UK contactless limit raised to £45 to prevent coronavirus cash handling
The contactless card limit in the UK is set to increase from £30 to £45 from the beginning of April.
UK Finance, the collective voice for the banking and payment industry, announced the changes this week as government grapple with methods to contain the coronavirus.
“The changes were already under consideration by the industry, but the process has been expedited as part of the industry’s response to the Covid-19 outbreak.”
The move is in line with other European countries Norway and the Netherlands, where banks have increased the contactless limit on payments before a PIN has to be entered.
But how quickly this can be rolled out is the big question. Theoretically, the new limit will be rolled out nationwide from 1 April 2020.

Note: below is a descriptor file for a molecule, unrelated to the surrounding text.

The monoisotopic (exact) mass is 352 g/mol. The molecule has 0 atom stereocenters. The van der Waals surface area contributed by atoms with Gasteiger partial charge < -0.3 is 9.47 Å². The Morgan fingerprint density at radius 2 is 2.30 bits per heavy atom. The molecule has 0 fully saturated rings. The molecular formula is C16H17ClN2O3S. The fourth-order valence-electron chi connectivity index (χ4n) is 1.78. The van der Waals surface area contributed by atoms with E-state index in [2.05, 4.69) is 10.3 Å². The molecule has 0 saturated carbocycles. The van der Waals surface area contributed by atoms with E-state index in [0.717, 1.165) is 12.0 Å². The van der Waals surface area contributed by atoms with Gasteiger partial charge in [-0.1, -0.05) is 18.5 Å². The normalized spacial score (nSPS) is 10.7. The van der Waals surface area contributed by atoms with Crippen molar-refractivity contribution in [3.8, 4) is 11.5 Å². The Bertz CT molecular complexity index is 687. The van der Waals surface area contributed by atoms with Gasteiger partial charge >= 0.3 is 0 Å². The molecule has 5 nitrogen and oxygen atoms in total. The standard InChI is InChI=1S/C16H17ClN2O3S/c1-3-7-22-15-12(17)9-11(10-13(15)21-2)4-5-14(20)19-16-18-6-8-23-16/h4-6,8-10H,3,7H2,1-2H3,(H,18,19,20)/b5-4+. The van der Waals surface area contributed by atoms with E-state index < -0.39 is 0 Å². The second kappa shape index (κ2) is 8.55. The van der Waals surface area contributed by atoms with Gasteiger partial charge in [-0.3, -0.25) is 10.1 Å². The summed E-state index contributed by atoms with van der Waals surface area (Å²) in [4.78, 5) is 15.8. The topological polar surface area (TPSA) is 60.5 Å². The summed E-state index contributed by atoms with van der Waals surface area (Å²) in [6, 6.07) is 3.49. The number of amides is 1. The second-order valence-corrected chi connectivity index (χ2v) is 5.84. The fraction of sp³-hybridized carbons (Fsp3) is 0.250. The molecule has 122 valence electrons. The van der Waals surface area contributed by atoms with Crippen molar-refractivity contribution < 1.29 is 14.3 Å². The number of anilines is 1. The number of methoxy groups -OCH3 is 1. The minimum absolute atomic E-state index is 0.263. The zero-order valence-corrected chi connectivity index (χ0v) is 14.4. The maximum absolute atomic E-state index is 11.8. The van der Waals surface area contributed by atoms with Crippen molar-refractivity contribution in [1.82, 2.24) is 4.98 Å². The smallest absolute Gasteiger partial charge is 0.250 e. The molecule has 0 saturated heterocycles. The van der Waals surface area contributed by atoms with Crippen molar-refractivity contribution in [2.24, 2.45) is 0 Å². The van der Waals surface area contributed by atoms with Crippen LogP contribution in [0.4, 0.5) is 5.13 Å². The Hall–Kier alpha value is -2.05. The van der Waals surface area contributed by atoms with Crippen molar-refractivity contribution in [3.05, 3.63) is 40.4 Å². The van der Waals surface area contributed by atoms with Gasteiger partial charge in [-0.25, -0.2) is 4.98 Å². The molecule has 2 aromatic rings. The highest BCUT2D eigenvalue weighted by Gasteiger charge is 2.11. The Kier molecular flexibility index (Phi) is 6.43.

The British Retail Consortium’s head of payments policy Andrew Cregan points out that the last contactless limit increase to £30 took two years to implement.
“Given the extraordinary circumstances we face today, this new £45 limit will be rolled out from next week,” he says, highlighting that many shops will “take longer” to make the necessary changes “given the strain they’re under”.
“In the meantime, most customers can continue to make contactless payments for higher amounts using their smartphone.”
Last year £80.5 billion was spent through contactless payments in the UK, up 16% from 2018 according to UK Finance.
Many experts have been speculating whether this temporary shift from cash to contactless payments across the globe is the big nudge some countries need to replace cash with alternative digital payment methods.
Whilst roughly 64% of UK cards are contactless in the UK, only 3% of cards in the US are contactless according to a 2018 study by consultancy A.T. Kearney.
“In the U.S., an event like this is likely to be the trigger point to cause that inflection point, in terms of growth,” Vaduvur Bharghavan, CEO of digital card services platform Ondot, told CNBC last week.
“It starts with a trickle, and then you have an avalanche.”
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